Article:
Understanding that a disinfectant is formulated for specific surfaces and learning how to find this information on the label are other essential steps for proper prevention of COVID-19. All EPA-approved labels clearly specify the surface types on which the disinfectant should only be applied. Zhang recommends finding a disinfectant that is for hard, nonporous, inanimate surfaces. These surfaces include benches, tables, desks, doors, handles, machine controls and push carts. The product should also explicitly list “manufacturing facility” on the label as one of the use sites for the disinfectant to be applied.
Knowing where to apply disinfectant then leads to the next step of how often to apply it. Zhang points to using a risk mitigation strategy to determine targets for frequent (or infrequent) disinfection. “Risk is a combination of hazard and exposure,” he explains. “A high hazard with no exposure leads to low risk, and a low hazard with high exposure can actually mean higher risk.”
Based on that concept, Zhang advises shops to consider initiating a risk assessment of all surfaces, which entails identifying touch points throughout the facility and then categorizing those touch points as high or low touch points. “The high touch points will be your primary targets for frequent disinfection because they are the surfaces with more chances to transmit the pathogen,” he says. These high touch point objects can be anything from machine controls and door handles to writing pens for a white board. These should always be pre-cleaned. “I won’t necessarily recommend manufacturers spray disinfectant over floors and walls,” he adds. “They can do that now and then, but they aren’t high touch points.”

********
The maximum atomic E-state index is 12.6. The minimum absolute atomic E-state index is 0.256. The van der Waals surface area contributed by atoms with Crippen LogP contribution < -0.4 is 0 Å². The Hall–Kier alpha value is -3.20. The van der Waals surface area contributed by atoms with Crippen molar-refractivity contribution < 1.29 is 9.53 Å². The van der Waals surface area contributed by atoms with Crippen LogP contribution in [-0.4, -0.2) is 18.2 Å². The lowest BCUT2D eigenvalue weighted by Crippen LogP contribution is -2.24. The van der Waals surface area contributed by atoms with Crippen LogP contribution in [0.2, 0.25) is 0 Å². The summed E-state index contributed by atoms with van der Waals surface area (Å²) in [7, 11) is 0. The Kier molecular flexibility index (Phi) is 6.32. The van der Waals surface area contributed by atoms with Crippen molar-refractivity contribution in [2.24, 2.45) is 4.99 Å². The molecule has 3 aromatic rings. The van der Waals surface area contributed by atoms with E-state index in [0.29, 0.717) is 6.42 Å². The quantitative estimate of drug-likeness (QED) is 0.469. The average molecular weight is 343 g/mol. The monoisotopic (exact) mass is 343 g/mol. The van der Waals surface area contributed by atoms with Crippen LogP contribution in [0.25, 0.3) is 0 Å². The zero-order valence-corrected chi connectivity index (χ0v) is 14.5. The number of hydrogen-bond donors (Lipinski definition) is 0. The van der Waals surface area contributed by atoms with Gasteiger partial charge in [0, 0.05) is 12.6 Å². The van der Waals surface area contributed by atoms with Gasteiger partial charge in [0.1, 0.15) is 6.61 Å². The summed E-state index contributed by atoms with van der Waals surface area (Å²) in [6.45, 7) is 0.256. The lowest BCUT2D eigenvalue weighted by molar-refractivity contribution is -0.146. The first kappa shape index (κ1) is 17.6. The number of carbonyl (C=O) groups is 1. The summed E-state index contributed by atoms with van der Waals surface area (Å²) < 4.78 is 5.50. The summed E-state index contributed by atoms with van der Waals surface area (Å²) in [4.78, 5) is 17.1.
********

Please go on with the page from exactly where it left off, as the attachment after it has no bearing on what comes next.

Although spray is a common method for applying disinfectant, there are other methods that are approved by the EPA. These methods are listed on an EPA label. (Photo courtesy of Getty Images.)
Once management has chosen the appropriate disinfectant for the shop environment and is ready to apply it to the appropriate shop surfaces, using the application methods listed on the EPA label is essential. Although spray is the common method, there are other methods that are approved. “For example, if you want to use a fogger to disinfect a small space, you must use a product that specifically lists ‘fogger’ as one of the application methods on the label,” Zhang explains.
Continuing Disinfection Post-Pandemic
Although it has become commonplace to disinfect surfaces regularly since the COVID-19 outbreak, continuing to decontaminate a workplace even after the pandemic is over might be the best routine to keep other viruses and bacteria at bay.
“The COVID-19 event really opens up a new perspective on how we deal with these hidden enemies, so to speak,” Zhang says. “Thinking back to flu viruses we have dealt with, we are probably underprotecting ourselves. Luckily, the flu is not as fatal as coronavirus, but it prevails and is everywhere.”
Keeping a routine and correct practice of disinfection will help operations have a healthy workforce and reduce the amount of sick days employees take, he concludes.
For the EPA’s list of disinfectants for use against COVID-19, visit gbm.media/coviddisin.